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Heat wave expected to break in mid-August

By Wang Qian | China Daily | Updated: 2013-08-08 08:10

Heat wave expected to break in mid-August

Children compete to eat watermelons to welcome autumn, which began on Wednesday this year by the Chinese lunar calendar. Meng Delong / for China Daily

More scorching temperatures expected in the south this week, Wang Qian reports in Beijing.

At long last, some relief is on its way for sweltering South China.

After record-setting temperatures in southern regions of the country this summer, meteorologists say temperatures will begin to fall after mid-August.

"After Aug 13, temperatures in most southern provinces and regions will gradually drop, though it may remain above 35 C in parts of the region," Ma Xuekuan, chief forecaster at the National Meteorological Center, said on Wednesday.

But there is a caveat. Before temperatures come down, most of southern China will see another record heat wave before Friday, he said.

The National Meteorological Center maintained an orange heat alert on Wednesday, warning that temperatures in Shanghai and Chongqing as well as in Zhejiang, Jiangsu, Anhui, Hunan, Jiangxi and Fujian provinces will climb as high as 42 C within the next three days.

The meteorological authority uses a four-tier, color-coded weather warning system with red being the most severe, followed by orange, yellow and blue.

Scorching temperatures are also expected in parts of the Xinjiang Uygur autonomous region in the next three days, with highs of up to 39 C.

Regional red alerts were issued by meteorological bureaus in Jiangsu, Henan, Sichuan, Zhejiang, Anhui and Hubei provinces as well as in Chongqing and Shanghai on Wednesday.

According to the Chinese lunar calendar, autumn began on Wednesday and though temperatures usually fall at this time, the mercury will remain high for the next few days. By meteorological standards, autumn begins only when average daily temperatures fall below 22 C for five consecutive days.

The heat wave has been baking the country's southern regions since July, creating water shortages, power supply worries and harvest concerns.

Some companies in Zhejiang province have allowed employees to set their own work schedules because of the extreme heat.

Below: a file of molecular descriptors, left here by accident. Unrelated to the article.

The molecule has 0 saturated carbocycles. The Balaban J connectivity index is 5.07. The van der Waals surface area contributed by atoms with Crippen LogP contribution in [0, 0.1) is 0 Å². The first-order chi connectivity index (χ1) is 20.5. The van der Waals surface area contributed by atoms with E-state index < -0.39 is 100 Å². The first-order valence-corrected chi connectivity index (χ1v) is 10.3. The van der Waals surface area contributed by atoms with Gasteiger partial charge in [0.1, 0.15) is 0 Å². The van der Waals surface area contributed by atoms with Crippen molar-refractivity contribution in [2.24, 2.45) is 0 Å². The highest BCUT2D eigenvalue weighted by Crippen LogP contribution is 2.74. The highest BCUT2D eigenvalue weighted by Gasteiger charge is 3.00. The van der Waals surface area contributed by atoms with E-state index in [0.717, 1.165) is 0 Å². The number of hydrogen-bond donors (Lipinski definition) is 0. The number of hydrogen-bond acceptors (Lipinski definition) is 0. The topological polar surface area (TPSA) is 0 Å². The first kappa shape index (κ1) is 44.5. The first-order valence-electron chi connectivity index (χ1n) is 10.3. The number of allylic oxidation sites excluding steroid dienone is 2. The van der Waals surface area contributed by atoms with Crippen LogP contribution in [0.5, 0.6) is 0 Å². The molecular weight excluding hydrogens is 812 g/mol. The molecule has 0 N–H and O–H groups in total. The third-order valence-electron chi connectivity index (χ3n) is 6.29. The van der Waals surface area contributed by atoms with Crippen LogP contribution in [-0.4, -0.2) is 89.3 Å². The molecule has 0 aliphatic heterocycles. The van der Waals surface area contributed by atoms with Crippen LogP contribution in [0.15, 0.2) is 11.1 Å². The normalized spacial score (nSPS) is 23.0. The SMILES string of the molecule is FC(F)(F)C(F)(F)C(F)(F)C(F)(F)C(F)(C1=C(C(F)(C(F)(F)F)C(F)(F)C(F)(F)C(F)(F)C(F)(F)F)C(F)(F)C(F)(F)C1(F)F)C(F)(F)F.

According to media reports, even mosquitoes are finding the heat in South China intolerable. The Chongqing disease control department said there are half as many mosquitoes in the city as in previous years.

Ground temperatures in some parts of southern China reached 70 C on Tuesday, according to the National Meteorological Center, and 1,030 of the 2,000 monitoring stations across the country observed record-high temperatures on Tuesday.

Making matters worse, Tropical Storm Mangkhut is fast approaching. On Wednesday and Thursday, rainstorms will lash Hainan province and the Guangxi Zhuang autonomous region.

The meteorological center issued a blue alert on Wednesday with warnings of a typhoon. It estimated that Mangkhut may pass south of Hainan and make landfall in northern Vietnam on Thursday morning,

Mangkhut, the 10th tropical storm to hit China this year, was 120 kilometers from Sanya, Hainan province, packing winds of up to 72 km per hour at its eye on Wednesday morning.

Li Weijing, a climatologist, said that extreme weather events such as severe droughts and floods are becoming more frequent because of global warming.

"Global warming is causing Arctic ice to melt and strengthening Pacific subtropical highs," Li said, adding that these factors influenced temperatures in China this summer.

Global warming will cause China's rain belt to increasingly move north in summer seasons, Li said, leaving southern regions with scorching heat.

"Extreme droughts and floods are challenging human safety. Authorities need to pay attention to this with urban planning," he added.

Li said the China Meteorological Administration is studying long-term climate predictions to help the country deal with extreme weather events.

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Xinhua contributed to this story.

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